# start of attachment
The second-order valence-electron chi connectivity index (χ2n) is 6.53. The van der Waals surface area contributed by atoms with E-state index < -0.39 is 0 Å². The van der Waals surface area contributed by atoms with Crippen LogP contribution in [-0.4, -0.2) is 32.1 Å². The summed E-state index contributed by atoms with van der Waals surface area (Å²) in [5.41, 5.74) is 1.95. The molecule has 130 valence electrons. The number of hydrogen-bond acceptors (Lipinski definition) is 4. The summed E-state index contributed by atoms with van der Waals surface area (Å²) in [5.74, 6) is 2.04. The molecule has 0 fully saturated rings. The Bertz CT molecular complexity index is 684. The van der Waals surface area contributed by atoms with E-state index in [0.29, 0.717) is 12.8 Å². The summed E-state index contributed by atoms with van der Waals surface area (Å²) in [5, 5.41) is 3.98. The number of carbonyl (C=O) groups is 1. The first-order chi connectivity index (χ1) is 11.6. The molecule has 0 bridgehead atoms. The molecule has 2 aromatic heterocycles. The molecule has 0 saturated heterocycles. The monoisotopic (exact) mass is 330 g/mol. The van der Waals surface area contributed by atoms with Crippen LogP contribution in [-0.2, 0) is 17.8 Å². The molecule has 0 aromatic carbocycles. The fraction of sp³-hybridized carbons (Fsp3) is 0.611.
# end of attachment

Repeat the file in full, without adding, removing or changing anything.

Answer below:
The second-order valence-electron chi connectivity index (χ2n) is 6.53. The van der Waals surface area contributed by atoms with E-state index < -0.39 is 0 Å². The van der Waals surface area contributed by atoms with Crippen LogP contribution in [-0.4, -0.2) is 32.1 Å². The summed E-state index contributed by atoms with van der Waals surface area (Å²) in [5.41, 5.74) is 1.95. The molecule has 130 valence electrons. The number of hydrogen-bond acceptors (Lipinski definition) is 4. The summed E-state index contributed by atoms with van der Waals surface area (Å²) in [5.74, 6) is 2.04. The molecule has 0 fully saturated rings. The Bertz CT molecular complexity index is 684. The van der Waals surface area contributed by atoms with E-state index in [0.29, 0.717) is 12.8 Å². The summed E-state index contributed by atoms with van der Waals surface area (Å²) in [5, 5.41) is 3.98. The number of carbonyl (C=O) groups is 1. The first-order chi connectivity index (χ1) is 11.6. The molecule has 0 bridgehead atoms. The molecule has 2 aromatic heterocycles. The molecule has 0 saturated heterocycles. The monoisotopic (exact) mass is 330 g/mol. The van der Waals surface area contributed by atoms with Crippen LogP contribution in [-0.2, 0) is 17.8 Å². The molecule has 0 aromatic carbocycles. The fraction of sp³-hybridized carbons (Fsp3) is 0.611.